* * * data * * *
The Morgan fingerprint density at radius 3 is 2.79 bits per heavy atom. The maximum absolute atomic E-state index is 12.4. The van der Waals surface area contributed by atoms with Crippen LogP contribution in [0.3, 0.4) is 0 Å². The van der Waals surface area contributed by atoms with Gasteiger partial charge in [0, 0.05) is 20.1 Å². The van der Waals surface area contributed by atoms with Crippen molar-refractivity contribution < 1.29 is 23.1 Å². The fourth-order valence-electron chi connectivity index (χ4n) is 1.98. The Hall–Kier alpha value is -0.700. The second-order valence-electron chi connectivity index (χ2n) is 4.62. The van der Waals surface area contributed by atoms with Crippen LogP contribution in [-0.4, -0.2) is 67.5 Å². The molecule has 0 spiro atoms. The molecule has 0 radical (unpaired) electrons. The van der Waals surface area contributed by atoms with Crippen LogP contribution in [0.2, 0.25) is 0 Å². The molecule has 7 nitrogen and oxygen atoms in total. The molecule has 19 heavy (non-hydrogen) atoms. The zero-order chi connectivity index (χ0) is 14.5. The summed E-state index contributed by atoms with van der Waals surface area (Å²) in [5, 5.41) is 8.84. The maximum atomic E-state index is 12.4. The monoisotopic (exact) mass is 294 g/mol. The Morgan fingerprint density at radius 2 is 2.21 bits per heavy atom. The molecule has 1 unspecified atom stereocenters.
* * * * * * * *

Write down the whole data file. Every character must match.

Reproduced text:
The Morgan fingerprint density at radius 3 is 2.79 bits per heavy atom. The maximum absolute atomic E-state index is 12.4. The van der Waals surface area contributed by atoms with Crippen LogP contribution in [0.3, 0.4) is 0 Å². The van der Waals surface area contributed by atoms with Gasteiger partial charge in [0, 0.05) is 20.1 Å². The van der Waals surface area contributed by atoms with Crippen molar-refractivity contribution < 1.29 is 23.1 Å². The fourth-order valence-electron chi connectivity index (χ4n) is 1.98. The Hall–Kier alpha value is -0.700. The second-order valence-electron chi connectivity index (χ2n) is 4.62. The van der Waals surface area contributed by atoms with Crippen LogP contribution in [-0.4, -0.2) is 67.5 Å². The molecule has 0 spiro atoms. The molecule has 0 radical (unpaired) electrons. The van der Waals surface area contributed by atoms with Crippen LogP contribution in [0.2, 0.25) is 0 Å². The molecule has 7 nitrogen and oxygen atoms in total. The molecule has 19 heavy (non-hydrogen) atoms. The zero-order chi connectivity index (χ0) is 14.5. The summed E-state index contributed by atoms with van der Waals surface area (Å²) in [5, 5.41) is 8.84. The maximum atomic E-state index is 12.4. The monoisotopic (exact) mass is 294 g/mol. The Morgan fingerprint density at radius 2 is 2.21 bits per heavy atom. The molecule has 1 unspecified atom stereocenters.